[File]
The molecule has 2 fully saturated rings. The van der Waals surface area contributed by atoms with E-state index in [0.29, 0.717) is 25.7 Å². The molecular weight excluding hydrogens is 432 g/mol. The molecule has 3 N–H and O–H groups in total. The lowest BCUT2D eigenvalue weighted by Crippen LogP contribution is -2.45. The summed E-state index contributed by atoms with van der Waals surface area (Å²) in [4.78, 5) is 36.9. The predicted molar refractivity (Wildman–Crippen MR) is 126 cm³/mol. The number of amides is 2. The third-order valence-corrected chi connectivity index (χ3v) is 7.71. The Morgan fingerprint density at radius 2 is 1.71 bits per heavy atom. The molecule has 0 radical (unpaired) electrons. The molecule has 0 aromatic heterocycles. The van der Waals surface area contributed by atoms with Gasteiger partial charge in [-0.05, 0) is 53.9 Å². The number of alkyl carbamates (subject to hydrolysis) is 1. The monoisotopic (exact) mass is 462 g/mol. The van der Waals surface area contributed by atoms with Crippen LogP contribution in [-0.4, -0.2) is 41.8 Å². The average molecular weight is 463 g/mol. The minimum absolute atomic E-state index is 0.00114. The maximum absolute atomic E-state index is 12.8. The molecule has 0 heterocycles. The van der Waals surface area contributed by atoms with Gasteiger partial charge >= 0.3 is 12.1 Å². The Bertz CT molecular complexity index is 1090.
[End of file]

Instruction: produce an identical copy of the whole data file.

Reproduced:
The molecule has 2 fully saturated rings. The van der Waals surface area contributed by atoms with E-state index in [0.29, 0.717) is 25.7 Å². The molecular weight excluding hydrogens is 432 g/mol. The molecule has 3 N–H and O–H groups in total. The lowest BCUT2D eigenvalue weighted by Crippen LogP contribution is -2.45. The summed E-state index contributed by atoms with van der Waals surface area (Å²) in [4.78, 5) is 36.9. The predicted molar refractivity (Wildman–Crippen MR) is 126 cm³/mol. The number of amides is 2. The third-order valence-corrected chi connectivity index (χ3v) is 7.71. The Morgan fingerprint density at radius 2 is 1.71 bits per heavy atom. The molecule has 0 radical (unpaired) electrons. The molecule has 0 aromatic heterocycles. The van der Waals surface area contributed by atoms with Gasteiger partial charge in [-0.05, 0) is 53.9 Å². The number of alkyl carbamates (subject to hydrolysis) is 1. The monoisotopic (exact) mass is 462 g/mol. The van der Waals surface area contributed by atoms with Crippen LogP contribution in [-0.4, -0.2) is 41.8 Å². The average molecular weight is 463 g/mol. The minimum absolute atomic E-state index is 0.00114. The maximum absolute atomic E-state index is 12.8. The molecule has 0 heterocycles. The van der Waals surface area contributed by atoms with Gasteiger partial charge >= 0.3 is 12.1 Å². The Bertz CT molecular complexity index is 1090.